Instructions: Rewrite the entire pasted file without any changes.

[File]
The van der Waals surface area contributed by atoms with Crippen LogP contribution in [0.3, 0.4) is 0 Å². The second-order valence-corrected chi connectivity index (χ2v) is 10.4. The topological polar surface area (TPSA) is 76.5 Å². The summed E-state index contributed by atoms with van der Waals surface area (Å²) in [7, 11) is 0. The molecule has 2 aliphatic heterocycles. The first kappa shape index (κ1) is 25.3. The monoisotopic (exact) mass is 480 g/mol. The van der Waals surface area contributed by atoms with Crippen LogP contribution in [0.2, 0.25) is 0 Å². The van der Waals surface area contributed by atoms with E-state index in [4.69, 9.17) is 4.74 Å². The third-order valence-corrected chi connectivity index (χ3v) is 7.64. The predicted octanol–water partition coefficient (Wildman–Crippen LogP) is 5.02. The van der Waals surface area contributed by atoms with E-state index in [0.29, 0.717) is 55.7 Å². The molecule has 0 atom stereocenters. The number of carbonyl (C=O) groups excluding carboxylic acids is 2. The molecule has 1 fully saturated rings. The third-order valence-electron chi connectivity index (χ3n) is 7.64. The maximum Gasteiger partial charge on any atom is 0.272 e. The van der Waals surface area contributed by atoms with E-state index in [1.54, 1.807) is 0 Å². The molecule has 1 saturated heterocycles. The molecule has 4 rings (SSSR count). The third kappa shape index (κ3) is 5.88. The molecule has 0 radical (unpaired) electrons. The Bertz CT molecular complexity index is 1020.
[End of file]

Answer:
The van der Waals surface area contributed by atoms with Crippen LogP contribution in [0.3, 0.4) is 0 Å². The second-order valence-corrected chi connectivity index (χ2v) is 10.4. The topological polar surface area (TPSA) is 76.5 Å². The summed E-state index contributed by atoms with van der Waals surface area (Å²) in [7, 11) is 0. The molecule has 2 aliphatic heterocycles. The first kappa shape index (κ1) is 25.3. The monoisotopic (exact) mass is 480 g/mol. The van der Waals surface area contributed by atoms with Crippen LogP contribution in [0.2, 0.25) is 0 Å². The van der Waals surface area contributed by atoms with E-state index in [4.69, 9.17) is 4.74 Å². The third-order valence-corrected chi connectivity index (χ3v) is 7.64. The predicted octanol–water partition coefficient (Wildman–Crippen LogP) is 5.02. The van der Waals surface area contributed by atoms with E-state index in [0.29, 0.717) is 55.7 Å². The molecule has 0 atom stereocenters. The number of carbonyl (C=O) groups excluding carboxylic acids is 2. The molecule has 1 fully saturated rings. The third-order valence-electron chi connectivity index (χ3n) is 7.64. The maximum Gasteiger partial charge on any atom is 0.272 e. The van der Waals surface area contributed by atoms with E-state index in [1.54, 1.807) is 0 Å². The molecule has 1 saturated heterocycles. The molecule has 4 rings (SSSR count). The third kappa shape index (κ3) is 5.88. The molecule has 0 radical (unpaired) electrons. The Bertz CT molecular complexity index is 1020.